Capello's critics usually compare him to another foreign coach of the Russian national team, Guus Hiddink. With the Dutchman the Russian national team had achieved its highest ever result: It reached the Euro 2008 semi-final by playing a stylish brand of football, memorably knocking out the Dutch team 3-1 in the quarter-finals. However, in qualification for the 2010 World Cup, Russia proved unable to compete with the young German national team, finishing second in its group, only to lose to Slovenia in a play-off. As a result the Russian national team did not travel to South Africa for the World Cup.

Hiddink's successor Dick Advocaat – another Dutchman – is remembered principally for the team's performance in the European Championship in 2012. The former coach of Zenit St. Petersburg successfully led Russia through qualification and began the tournament by thrashing the Czech Republic 4-1. However, in the end Russia did not make it to the knockout stage: a 0-1 loss to Greece ended Advocaat's tenure as Russia's coach and Sergei Fursenko's presidency of the Russian Football Union.

All three foreign coaches have received the same annual salary: seven million euros. However, Capello became the first coach to have his salary paid directly by the football union.

Hiddink's salary was paid by Roman Abramovich through a special foundation called the National Football Academy and Advocaat was paid by Gazprom, where Fursenko had been a senior manager. In the last year Capello has encountered delays in payments due to the union's inability to find sufficient resources to pay his salary. In the end, a significant portion of the Italian's salary was covered by billionaire Alisher Usmanov, who transferred two whole tranches to the union.

 

‘Expensive pensioner’ or hostage to the situation?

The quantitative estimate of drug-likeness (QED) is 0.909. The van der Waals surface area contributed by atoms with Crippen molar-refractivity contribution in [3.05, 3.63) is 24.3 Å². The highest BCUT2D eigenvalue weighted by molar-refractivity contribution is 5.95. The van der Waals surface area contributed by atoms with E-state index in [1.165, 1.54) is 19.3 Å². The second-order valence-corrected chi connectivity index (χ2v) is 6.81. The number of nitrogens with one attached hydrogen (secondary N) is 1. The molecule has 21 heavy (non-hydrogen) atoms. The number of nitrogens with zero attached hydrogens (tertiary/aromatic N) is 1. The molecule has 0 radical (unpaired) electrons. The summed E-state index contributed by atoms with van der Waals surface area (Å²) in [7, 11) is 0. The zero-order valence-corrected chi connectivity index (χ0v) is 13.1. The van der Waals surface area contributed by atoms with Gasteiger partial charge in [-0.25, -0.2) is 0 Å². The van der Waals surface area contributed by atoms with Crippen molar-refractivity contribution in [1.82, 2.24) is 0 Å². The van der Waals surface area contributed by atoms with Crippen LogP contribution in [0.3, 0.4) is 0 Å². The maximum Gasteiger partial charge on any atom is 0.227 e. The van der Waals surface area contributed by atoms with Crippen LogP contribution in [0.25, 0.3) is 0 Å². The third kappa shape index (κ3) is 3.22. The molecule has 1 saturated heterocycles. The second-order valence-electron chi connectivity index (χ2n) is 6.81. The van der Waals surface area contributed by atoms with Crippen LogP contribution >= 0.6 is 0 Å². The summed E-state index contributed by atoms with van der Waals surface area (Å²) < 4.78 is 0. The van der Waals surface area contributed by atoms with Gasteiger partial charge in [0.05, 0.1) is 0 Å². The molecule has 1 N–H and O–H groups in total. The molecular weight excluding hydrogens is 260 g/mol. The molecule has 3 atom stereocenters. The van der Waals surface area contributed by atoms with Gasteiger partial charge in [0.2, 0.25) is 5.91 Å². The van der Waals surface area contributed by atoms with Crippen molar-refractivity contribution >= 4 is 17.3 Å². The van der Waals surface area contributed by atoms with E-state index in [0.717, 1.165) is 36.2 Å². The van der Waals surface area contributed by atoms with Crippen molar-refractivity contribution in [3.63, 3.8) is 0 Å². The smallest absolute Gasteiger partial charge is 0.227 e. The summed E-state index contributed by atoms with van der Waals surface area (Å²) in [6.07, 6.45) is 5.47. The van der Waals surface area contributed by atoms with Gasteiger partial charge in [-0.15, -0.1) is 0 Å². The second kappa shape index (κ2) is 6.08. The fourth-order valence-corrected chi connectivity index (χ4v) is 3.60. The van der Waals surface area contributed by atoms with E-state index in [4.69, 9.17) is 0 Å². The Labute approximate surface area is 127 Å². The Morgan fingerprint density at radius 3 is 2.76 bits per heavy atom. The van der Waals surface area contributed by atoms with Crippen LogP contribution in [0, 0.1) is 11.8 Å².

Experts are divided in their evaluation of the Russian stage of Capello's career. According to Viktor Ponedelnik, who played in the Soviet team that won Euro 1960, the results of Capello's invitation to Russia should sober up Russian officials.

"Capello's arrival destroyed the illusion that a meritorious coach can make a strong team out of any players,” said Ponedelnik. “Once again Russia gambled not on the development of young players but on a famous coach, who happens to be at the end of his career. Capello has become an expensive pensioner. With such a weak generation of players and with the coach's high self-opinion Russia has turned into a mediocrity of European football."

Former coach of the Russian national team Boris Ignatyev reproaches the Italian for the players' weak training. "Capello was not able to develop a method. For one game he would call up expert players, for another the young inexperienced ones. He did not feel the team. He constantly delayed substitutions and lost to almost all the serious rivals. The Russian team was feared under Hiddink and Advocaat. With Capello we lost respect," he said.

However, former Manchester United player Andrei Kanchelskis believes that it would be very naïve to blame the coach for everything. "It is the soccer players that enter the field, not the coach,” said Kanchelskis. “Capello has tried practically all the Russian players. He experimented a lot, he trusted the young players. I think that after the team's unsuccessful result at the World Cup it fell into a psychological pit, which it still can't get out of today. Capello was not able to get the players out of this condition, and now he has paid for it."